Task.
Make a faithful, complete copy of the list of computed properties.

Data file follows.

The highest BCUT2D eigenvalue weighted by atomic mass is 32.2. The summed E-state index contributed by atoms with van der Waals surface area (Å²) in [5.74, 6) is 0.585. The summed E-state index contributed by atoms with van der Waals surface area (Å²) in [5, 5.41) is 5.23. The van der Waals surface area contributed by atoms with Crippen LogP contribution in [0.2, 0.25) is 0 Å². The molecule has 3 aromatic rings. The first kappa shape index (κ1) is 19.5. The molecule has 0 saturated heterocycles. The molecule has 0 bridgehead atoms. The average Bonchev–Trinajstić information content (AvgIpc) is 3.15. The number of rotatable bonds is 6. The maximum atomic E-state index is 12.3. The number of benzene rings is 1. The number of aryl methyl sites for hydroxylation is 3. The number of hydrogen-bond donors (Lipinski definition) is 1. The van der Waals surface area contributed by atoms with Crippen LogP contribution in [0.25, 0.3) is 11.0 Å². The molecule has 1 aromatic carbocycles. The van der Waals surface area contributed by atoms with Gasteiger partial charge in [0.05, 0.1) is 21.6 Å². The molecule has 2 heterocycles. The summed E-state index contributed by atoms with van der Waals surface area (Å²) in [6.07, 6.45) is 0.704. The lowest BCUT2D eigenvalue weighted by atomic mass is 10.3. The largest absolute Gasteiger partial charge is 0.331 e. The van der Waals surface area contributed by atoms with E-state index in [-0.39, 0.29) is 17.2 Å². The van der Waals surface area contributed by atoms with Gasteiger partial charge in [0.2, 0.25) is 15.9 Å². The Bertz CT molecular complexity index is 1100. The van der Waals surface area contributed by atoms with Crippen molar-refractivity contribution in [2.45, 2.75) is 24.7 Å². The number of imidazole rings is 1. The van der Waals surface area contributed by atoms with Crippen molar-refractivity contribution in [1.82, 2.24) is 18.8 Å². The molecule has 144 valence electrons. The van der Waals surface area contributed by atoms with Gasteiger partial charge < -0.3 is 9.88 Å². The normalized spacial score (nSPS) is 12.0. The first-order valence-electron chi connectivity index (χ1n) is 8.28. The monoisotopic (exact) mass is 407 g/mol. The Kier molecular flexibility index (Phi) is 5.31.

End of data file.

The highest BCUT2D eigenvalue weighted by atomic mass is 32.2. The summed E-state index contributed by atoms with van der Waals surface area (Å²) in [5.74, 6) is 0.585. The summed E-state index contributed by atoms with van der Waals surface area (Å²) in [5, 5.41) is 5.23. The van der Waals surface area contributed by atoms with Crippen LogP contribution in [0.2, 0.25) is 0 Å². The molecule has 3 aromatic rings. The first kappa shape index (κ1) is 19.5. The molecule has 0 saturated heterocycles. The molecule has 0 bridgehead atoms. The average Bonchev–Trinajstić information content (AvgIpc) is 3.15. The number of rotatable bonds is 6. The maximum atomic E-state index is 12.3. The number of benzene rings is 1. The number of aryl methyl sites for hydroxylation is 3. The number of hydrogen-bond donors (Lipinski definition) is 1. The van der Waals surface area contributed by atoms with Crippen LogP contribution in [0.25, 0.3) is 11.0 Å². The molecule has 1 aromatic carbocycles. The van der Waals surface area contributed by atoms with Gasteiger partial charge in [0.05, 0.1) is 21.6 Å². The molecule has 2 heterocycles. The summed E-state index contributed by atoms with van der Waals surface area (Å²) in [6.07, 6.45) is 0.704. The lowest BCUT2D eigenvalue weighted by atomic mass is 10.3. The largest absolute Gasteiger partial charge is 0.331 e. The van der Waals surface area contributed by atoms with E-state index in [-0.39, 0.29) is 17.2 Å². The van der Waals surface area contributed by atoms with Gasteiger partial charge in [0.2, 0.25) is 15.9 Å². The Bertz CT molecular complexity index is 1100. The van der Waals surface area contributed by atoms with Crippen molar-refractivity contribution in [2.45, 2.75) is 24.7 Å². The number of imidazole rings is 1. The van der Waals surface area contributed by atoms with Crippen molar-refractivity contribution in [1.82, 2.24) is 18.8 Å². The molecule has 144 valence electrons. The van der Waals surface area contributed by atoms with Gasteiger partial charge < -0.3 is 9.88 Å². The normalized spacial score (nSPS) is 12.0. The first-order valence-electron chi connectivity index (χ1n) is 8.28. The monoisotopic (exact) mass is 407 g/mol. The Kier molecular flexibility index (Phi) is 5.31.